A Saskatoon family is frustrated they will not be receiving funding to go to the United States to receive treatment for their son’s rare illness.
Four-year-old Kayden Kot has been diagnosed with severe protein and food allergies; he can only eat through a tube inserted into his stomach.
According to the GoFundMe page set up by the family, Kot started his treatment at the STAR Center in Denver, the Anat Baniel Method facility in California and by a pediatric neurologist and nutrition/dietician specialist in NYC.
Initially there was no treatment for Kot in the province, but the family has been able to access some care from the Saskatoon Health Region.
“Since July they are very accommodating and we are trying to exhaust all of their services,” said mom, Sylvie Fortier-Kot.
According to Fortier-Kot, they have reached a critical juncture in the care of their son and need to return to the STAR Centre to receive intensive treatment. They are financially depleted after three-and-a-half-years and 12 medical trips, she said.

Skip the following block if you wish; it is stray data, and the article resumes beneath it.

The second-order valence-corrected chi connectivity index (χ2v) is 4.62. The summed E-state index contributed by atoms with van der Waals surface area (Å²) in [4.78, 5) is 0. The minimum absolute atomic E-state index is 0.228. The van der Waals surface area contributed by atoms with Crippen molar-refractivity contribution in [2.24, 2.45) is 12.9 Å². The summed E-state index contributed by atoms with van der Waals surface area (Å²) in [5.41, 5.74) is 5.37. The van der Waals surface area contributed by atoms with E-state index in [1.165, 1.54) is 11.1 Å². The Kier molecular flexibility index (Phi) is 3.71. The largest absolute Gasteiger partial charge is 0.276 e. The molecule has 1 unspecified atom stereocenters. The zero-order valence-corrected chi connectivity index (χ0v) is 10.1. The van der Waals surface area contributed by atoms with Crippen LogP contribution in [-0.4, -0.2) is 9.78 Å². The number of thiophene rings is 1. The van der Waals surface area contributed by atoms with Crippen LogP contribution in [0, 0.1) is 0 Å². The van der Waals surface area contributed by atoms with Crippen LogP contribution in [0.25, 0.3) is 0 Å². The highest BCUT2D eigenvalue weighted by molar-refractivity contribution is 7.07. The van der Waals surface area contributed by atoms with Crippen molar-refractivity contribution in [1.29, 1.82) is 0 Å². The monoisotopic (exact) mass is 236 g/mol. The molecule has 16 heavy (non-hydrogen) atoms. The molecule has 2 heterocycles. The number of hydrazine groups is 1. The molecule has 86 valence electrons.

After the government rejected their funding request, the family filed an appeal. That has been rejected as well.
When it comes to deciding who gets financial support for out-of-province medical care, the Ministry of Health said they look to see if the services being accessed are available in Saskatchewan.
“If services are available we need to ensure that the services that are offered have been accessed and have been tried to the greatest extent possible,” said health minister Dustin Duncan.
According to Fortier-Kot they were rejected because they have not exhausted all the possibilities.
“The Saskatoon Health Region has also recommended that we do intensive therapy, but they cannot offer intensive therapy here. Not only that, but they do not have the expertise needed for Kayden,” she said.
The region is putting forward a new application to the government and can appeal again for coverage out of country, Fortier-Kot said.
In the meantime, Kot isn’t yet walking, talking or eating because of his food issues.
“Typical four-year-olds are walking around, running around, playing, Kayden it’s mostly therapy and trying to get him caught up with all of these delays,” Fortier-Kot said.